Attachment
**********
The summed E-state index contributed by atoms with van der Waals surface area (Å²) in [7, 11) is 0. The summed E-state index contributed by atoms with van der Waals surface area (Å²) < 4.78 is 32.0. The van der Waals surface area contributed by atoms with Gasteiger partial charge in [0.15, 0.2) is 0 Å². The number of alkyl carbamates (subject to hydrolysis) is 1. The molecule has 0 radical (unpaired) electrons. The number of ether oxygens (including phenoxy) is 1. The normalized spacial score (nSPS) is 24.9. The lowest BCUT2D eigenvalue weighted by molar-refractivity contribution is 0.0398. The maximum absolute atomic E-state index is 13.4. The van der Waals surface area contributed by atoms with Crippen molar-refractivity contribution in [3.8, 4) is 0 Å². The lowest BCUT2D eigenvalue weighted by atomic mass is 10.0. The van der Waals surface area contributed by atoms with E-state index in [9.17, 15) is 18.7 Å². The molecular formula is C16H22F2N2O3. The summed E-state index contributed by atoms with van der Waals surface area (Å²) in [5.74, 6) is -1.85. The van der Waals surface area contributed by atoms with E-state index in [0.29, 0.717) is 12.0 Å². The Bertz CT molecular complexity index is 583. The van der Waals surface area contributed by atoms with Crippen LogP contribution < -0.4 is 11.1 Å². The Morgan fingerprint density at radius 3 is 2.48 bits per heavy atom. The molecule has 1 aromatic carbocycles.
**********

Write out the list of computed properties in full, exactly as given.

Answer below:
The summed E-state index contributed by atoms with van der Waals surface area (Å²) in [7, 11) is 0. The summed E-state index contributed by atoms with van der Waals surface area (Å²) < 4.78 is 32.0. The van der Waals surface area contributed by atoms with Gasteiger partial charge in [0.15, 0.2) is 0 Å². The number of alkyl carbamates (subject to hydrolysis) is 1. The molecule has 0 radical (unpaired) electrons. The number of ether oxygens (including phenoxy) is 1. The normalized spacial score (nSPS) is 24.9. The lowest BCUT2D eigenvalue weighted by molar-refractivity contribution is 0.0398. The maximum absolute atomic E-state index is 13.4. The van der Waals surface area contributed by atoms with Crippen molar-refractivity contribution in [3.8, 4) is 0 Å². The lowest BCUT2D eigenvalue weighted by atomic mass is 10.0. The van der Waals surface area contributed by atoms with E-state index in [9.17, 15) is 18.7 Å². The molecular formula is C16H22F2N2O3. The summed E-state index contributed by atoms with van der Waals surface area (Å²) in [5.74, 6) is -1.85. The van der Waals surface area contributed by atoms with E-state index in [0.29, 0.717) is 12.0 Å². The Bertz CT molecular complexity index is 583. The van der Waals surface area contributed by atoms with Crippen LogP contribution < -0.4 is 11.1 Å². The Morgan fingerprint density at radius 3 is 2.48 bits per heavy atom. The molecule has 1 aromatic carbocycles.